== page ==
In spite of my love for the Punk movement, Rancid are one of the key names I have little experience with. I’ve heard a few of their albums in my time, but don’t have anything to really compare this album to – which, following my previous review, may be a positive thing. Generally speaking, I have always gravitated towards the more anger-fuelled Punk bands such as The Exploited, Anti-Nowhere League and Subhumans and as such it feels a change of pace from what I’m used to. This being said, I feel very positive about this album! In a manner similar to the Dubtopia album by Gentleman’s Dub Club, I find myself won over by the positive energy and personality of this newest release. There are a number of more raw and harsh-sounding tracks on this album, but this just appeals to my love of Hardcore Punk and, in my eyes, just carries the banner of what Punk really is.

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(image sourced from Bombshellzine.com)

Punk has always been an inspiration to me and I have always seen such a positive energy to it – especially in the more aggressive-sounding Punk bands. It cries out for you to live your life, live without barriers and screams for you to embrace your character and opinions and I find this as important today as it ever has been. Bands like this encourage this attitude and for that I feel they deserve so much respect. This album is no different – it makes you feel younger, more energetic and, most importantly, it pushes you into living your life. As a criticism, I would argue that the album should be a little bit longer, but the short and sweet approach exists through so much of Punk music and this album isn’t really short enough for this to be too much of a criticism.

I feel there are many parts in this album where the bass seems to carry the music a little as well. The instrumentation isn’t poorly written or performed, it just seems very predictable – but in a genre like this it is hard to avoid that. The instrumentation always seems fine, but I feel the heavily Ska-influenced bass lines give the tracks so much more colour – particularly in tracks such as Beauty of the Pool Hall and Ghost of a Chance. There are times in this album I feel they could use brass instruments, just to truly accent this Ska inspiration and draw a little more character from the album but this seems to serve the simplicity and organic feel of the band.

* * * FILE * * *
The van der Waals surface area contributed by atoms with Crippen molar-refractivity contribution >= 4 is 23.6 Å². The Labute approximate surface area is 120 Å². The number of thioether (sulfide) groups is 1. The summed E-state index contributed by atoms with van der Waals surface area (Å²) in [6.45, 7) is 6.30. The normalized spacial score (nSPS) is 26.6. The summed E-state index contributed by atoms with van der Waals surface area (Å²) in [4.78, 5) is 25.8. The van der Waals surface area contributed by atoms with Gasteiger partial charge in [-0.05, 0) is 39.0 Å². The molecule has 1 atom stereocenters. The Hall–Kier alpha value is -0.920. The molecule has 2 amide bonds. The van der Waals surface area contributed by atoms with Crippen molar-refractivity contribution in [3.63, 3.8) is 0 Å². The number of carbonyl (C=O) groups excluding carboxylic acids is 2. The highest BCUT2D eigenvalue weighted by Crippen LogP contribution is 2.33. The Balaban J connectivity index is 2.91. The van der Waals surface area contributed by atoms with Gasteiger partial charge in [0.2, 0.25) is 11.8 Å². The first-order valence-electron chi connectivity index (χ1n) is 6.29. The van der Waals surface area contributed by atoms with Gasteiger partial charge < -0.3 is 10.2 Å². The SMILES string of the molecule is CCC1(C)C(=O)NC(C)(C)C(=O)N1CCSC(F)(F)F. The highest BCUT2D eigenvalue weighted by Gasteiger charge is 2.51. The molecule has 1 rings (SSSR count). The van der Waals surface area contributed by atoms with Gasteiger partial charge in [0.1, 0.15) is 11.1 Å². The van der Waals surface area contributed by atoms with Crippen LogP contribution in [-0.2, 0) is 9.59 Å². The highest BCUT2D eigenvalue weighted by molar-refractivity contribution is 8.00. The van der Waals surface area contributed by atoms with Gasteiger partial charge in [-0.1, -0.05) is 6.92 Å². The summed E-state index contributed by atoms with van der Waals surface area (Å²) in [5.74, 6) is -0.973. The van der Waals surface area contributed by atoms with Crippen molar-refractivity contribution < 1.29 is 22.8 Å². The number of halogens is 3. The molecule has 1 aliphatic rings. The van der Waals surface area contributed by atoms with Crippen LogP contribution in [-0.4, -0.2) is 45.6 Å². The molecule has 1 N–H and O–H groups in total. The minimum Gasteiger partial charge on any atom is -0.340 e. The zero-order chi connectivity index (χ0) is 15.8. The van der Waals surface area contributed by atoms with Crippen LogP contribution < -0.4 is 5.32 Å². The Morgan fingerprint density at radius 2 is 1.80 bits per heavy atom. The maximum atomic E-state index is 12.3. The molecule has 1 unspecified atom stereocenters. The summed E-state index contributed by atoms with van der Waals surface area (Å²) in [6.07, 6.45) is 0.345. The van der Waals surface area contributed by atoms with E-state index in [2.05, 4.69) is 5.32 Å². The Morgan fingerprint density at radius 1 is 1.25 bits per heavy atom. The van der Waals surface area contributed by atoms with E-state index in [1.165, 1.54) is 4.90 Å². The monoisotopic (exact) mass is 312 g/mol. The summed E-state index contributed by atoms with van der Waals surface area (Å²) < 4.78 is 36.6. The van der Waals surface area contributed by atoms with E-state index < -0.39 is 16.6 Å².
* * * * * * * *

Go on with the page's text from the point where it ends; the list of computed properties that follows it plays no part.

There’s a lot to recommend this album for and I would heartily do so, but don’t go into it expecting a peaceful and easy-listening experience. There is a wonderful rawness to this album, a glorious Punk-Rock pace and an abundance of character and I think it’s important to remember music like this and the youth and excitement we so easily forget. Albums like this remind me that music can still have heart, passion and energy and it pulls me through when I start to have doubts about music in general. Above all things, however, it reminds me that music can still be fun.

How Did We Get So Dark? – Royal Blood (album review)

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(official album artwork from How Did We Get So Dark?)

With my recent review of The XX, I have gone from one band I once loved in their early days of few studio releases and fast-growing fan base to another, I find myself in the position of rediscovering a band I once enjoyed – this time discovering a higher level of disappointment in them. Given that this album was released six days ago (at time of writing), it will be hard to approximate the level of success this album will get – but my opinion may be altered by my sheer lack of exposure to its marketing and general dissatisfaction of the album.

Royal blood is a name that will likely be familiar to a lot of people, given that they are a very recent band and, in the past few years, they received a sizeable amount of attention from general mainstream music fans and continued to spread beyond that. The band have enjoyed a reputation as being a Hard Rock/Blues Rock band reminiscent of older bands such as Wolfmother and have been appreciated by many for their take and homage to acts like this and, by many musicians, for the sound they achieve as a two-piece band.

My general opinion of Royal Blood has previously been positive, but the fact I did ease out of them speaks aloud to me. Though I have a respect for the band and I enjoy their older music, I just feel like they’re a bit of a one-trick pony and, despite the quality of their music, they never seem to stray far from a dynamic they’re obviously more comfortable with. I’ve always considered them to be a consistently good band, which is a good thing in many ways- but it seems to lack humanity when they can’t seem to perform better than this standard and don’t ever fall below into mediocrity. I just feel this makes it harder to develop a personal connection with them.